5 5 Data Analysis

DATA ANALYSIS

Data analysis does not have to be complicated to be informative! Your analysis can be as simple as looking at the difference in averages between two time points.

Although we cannot cover data analysis in depth in this Toolkit, we can introduce you to topics relevant to analyzing your indicator data and direct you towards further resources. Since your indicator analysis will likely be quantitative, this section will focus on quantitative rather than qualitative methods of analysis.

Please see the Building Capacity section for training recommendations.

Much of the content for this page draws from the Statistics Canada Introduction to Basic Statistics course. Information on how to register for this course is in the Building Capacity section.

There are two branches of statistics: descriptive statistics and inferential statistics. Descriptive statistics make definite statements about known quantities. Stating the mean, standard deviation, and interquartile ranges about a set of numbers are examples of descriptive statistics. By comparison, inferential statistics is about educated guesses, or inferences, about quantities that we cannot measure directly. These unknowable quantities are called parameters.

This page does not explain how to use computer software to perform the steps. Refer to the Building Capacity section for courses on how to use different software.

Data Processing

Carefully document any data processing steps taken before analysis, so that your analysis is reproducible. If possible, avoid manipulating or changing record level data manually. If you do, document all your steps carefully so that people know how the data has been modified since its collection.

Data processing includes steps such as:

• Checking for errors and missing data.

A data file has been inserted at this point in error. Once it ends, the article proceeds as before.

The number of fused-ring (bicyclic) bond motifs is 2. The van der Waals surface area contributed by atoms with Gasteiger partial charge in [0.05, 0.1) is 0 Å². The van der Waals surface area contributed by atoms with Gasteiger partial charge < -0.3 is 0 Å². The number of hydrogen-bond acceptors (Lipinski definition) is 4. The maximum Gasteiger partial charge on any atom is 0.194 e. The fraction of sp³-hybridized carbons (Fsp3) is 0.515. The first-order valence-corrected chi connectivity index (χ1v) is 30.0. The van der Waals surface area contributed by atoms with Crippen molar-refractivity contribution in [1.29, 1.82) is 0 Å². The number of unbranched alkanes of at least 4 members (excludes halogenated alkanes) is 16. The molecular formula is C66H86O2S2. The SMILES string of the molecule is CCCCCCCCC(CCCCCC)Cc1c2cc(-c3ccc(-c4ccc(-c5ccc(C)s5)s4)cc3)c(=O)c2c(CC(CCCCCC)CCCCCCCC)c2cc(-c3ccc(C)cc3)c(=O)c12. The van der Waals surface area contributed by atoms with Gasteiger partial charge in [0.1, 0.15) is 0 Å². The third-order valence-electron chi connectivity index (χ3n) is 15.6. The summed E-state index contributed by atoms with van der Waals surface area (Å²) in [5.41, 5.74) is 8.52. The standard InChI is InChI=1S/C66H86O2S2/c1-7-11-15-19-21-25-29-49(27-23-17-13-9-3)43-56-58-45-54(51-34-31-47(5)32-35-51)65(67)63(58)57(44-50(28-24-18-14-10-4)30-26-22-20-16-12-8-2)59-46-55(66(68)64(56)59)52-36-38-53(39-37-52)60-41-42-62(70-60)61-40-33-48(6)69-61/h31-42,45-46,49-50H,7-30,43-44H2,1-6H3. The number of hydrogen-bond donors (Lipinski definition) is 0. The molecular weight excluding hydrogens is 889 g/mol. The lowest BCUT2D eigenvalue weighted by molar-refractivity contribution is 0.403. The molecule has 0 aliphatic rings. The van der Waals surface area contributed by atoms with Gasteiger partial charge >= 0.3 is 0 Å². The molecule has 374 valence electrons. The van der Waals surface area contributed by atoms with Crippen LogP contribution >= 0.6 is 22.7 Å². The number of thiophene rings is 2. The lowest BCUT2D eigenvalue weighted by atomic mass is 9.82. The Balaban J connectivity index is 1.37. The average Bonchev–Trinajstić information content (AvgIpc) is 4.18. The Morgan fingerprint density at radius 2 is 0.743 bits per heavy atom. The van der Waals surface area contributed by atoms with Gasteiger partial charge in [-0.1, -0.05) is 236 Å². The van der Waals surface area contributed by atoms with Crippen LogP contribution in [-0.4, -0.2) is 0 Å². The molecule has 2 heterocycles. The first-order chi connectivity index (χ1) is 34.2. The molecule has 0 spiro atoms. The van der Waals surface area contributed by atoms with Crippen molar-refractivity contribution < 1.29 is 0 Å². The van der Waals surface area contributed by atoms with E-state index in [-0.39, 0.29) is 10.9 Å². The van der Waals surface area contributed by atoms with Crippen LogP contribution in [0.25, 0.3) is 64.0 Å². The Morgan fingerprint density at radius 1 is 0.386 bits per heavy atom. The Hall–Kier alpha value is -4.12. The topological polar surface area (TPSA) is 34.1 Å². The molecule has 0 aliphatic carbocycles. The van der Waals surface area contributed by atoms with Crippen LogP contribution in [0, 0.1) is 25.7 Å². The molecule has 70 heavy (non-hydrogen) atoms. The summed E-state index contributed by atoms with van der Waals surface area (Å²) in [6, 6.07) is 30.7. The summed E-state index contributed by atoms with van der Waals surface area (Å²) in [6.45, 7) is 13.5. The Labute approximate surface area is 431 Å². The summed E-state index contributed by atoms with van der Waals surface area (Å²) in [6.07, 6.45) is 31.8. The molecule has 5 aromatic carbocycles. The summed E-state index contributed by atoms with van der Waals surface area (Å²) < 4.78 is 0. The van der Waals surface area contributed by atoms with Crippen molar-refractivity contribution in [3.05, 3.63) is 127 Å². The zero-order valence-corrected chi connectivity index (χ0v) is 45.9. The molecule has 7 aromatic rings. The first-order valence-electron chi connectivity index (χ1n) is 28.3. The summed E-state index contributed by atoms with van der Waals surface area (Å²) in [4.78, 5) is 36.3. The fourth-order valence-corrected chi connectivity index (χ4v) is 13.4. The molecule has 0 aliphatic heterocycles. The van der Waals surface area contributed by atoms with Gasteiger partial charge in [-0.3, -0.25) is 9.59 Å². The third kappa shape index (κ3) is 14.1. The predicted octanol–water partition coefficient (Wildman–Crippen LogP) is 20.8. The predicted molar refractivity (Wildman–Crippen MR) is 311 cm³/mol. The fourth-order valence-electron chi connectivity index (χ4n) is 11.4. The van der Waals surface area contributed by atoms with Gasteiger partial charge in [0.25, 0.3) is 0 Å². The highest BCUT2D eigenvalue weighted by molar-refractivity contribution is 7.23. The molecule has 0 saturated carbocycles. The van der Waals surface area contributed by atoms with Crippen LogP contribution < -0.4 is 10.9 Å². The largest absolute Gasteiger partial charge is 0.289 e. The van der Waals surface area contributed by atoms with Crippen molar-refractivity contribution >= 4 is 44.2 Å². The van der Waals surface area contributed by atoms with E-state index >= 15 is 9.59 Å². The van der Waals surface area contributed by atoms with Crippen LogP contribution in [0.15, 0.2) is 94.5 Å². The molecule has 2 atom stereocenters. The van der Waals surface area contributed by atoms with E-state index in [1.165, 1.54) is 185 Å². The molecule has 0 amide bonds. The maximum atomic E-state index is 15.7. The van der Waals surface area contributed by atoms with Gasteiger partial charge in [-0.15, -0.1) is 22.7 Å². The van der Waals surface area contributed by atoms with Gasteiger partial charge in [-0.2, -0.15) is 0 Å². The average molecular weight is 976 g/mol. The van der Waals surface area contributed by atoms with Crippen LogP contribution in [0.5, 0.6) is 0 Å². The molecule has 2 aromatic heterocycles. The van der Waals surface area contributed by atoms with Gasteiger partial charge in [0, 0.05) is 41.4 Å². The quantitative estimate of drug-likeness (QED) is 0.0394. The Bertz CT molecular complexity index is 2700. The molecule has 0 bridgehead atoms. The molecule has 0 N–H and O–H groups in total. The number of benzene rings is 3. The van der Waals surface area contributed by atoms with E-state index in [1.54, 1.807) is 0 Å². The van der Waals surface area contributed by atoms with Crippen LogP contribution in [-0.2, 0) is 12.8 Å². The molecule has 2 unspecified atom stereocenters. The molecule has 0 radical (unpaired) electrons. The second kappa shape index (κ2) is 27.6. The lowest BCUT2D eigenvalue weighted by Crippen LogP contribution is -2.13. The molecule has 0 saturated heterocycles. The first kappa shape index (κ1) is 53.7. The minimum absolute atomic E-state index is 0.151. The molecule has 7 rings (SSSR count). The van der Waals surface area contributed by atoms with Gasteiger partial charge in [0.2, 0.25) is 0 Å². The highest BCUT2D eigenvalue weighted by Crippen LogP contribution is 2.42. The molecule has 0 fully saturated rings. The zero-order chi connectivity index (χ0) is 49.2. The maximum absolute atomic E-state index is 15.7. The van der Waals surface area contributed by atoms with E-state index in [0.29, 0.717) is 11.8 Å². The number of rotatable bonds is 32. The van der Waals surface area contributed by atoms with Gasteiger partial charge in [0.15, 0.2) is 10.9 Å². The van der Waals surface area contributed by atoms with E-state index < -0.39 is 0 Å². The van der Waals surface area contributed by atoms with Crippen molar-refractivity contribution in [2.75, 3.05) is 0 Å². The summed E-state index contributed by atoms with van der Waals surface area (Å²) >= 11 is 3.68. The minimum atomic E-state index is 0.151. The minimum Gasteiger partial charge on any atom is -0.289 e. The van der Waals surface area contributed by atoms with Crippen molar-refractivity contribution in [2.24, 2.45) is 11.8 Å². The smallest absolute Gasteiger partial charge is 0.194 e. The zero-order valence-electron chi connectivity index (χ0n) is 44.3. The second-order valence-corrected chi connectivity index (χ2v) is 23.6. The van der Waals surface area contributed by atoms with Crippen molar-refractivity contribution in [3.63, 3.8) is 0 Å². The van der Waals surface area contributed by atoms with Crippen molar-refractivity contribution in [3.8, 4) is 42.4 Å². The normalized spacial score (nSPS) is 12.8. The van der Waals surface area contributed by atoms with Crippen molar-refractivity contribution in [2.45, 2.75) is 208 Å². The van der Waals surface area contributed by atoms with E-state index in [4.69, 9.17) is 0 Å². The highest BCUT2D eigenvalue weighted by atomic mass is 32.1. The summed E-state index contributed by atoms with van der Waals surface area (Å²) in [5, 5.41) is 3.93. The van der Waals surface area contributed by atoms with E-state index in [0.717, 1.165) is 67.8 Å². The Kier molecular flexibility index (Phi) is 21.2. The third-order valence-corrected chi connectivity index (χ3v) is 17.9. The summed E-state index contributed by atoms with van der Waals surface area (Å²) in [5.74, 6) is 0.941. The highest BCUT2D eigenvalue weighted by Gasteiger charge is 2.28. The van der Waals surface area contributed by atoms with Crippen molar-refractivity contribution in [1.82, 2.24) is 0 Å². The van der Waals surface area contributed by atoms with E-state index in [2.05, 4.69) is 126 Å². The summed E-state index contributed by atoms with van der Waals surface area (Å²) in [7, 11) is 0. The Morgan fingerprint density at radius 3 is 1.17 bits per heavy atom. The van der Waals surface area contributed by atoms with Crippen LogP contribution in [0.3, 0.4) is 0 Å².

• Generating new data points from existing data points. For example, generating “age” from date of birth and current date.
• Reformatting or reorganizing the data. For example, when you export the data from the data collection software, the data may not be in quite the right format to facilitate analysis.

Descriptive Statistics

Descriptive statistics are used to summarize and organize your data. The product of your descriptive analysis might be enough to meet your needs, or you might choose to do more advanced analyses.

This document describes how to use descriptive statistics to analyze your data, including:

• Frequency and percent distributions (i.e., frequency tables, bar charts, histograms).
• Mean, median, and mode.
• Measures of dispersion (i.e., range, interquartile range, standard deviation).
• Sub-population groupings.

Inferential Statistics

Inferential statistics allow us to make predictions about the total population based on a sample of the population. In other words, inferential statistics allows us to generalize the results we have collected from a sample of individuals to the larger population. In many practical cases, the population is what we really want information about, but the sample is what we can get.

This document introduces the topic of inferential statistics.

Relationships Between Variables

If you have a large enough data set, you may be interested in doing more complex analyses looking at the relationships between different variables.

This document discusses some common relationships between variables, such as association, independence, correlation, and causation.

The webinar below is a presentation by Hannes Edinger and Rebecca Wortzman (Big River Analytics) on acquiring and working with data. For more webinars covering content in this toolkit click here.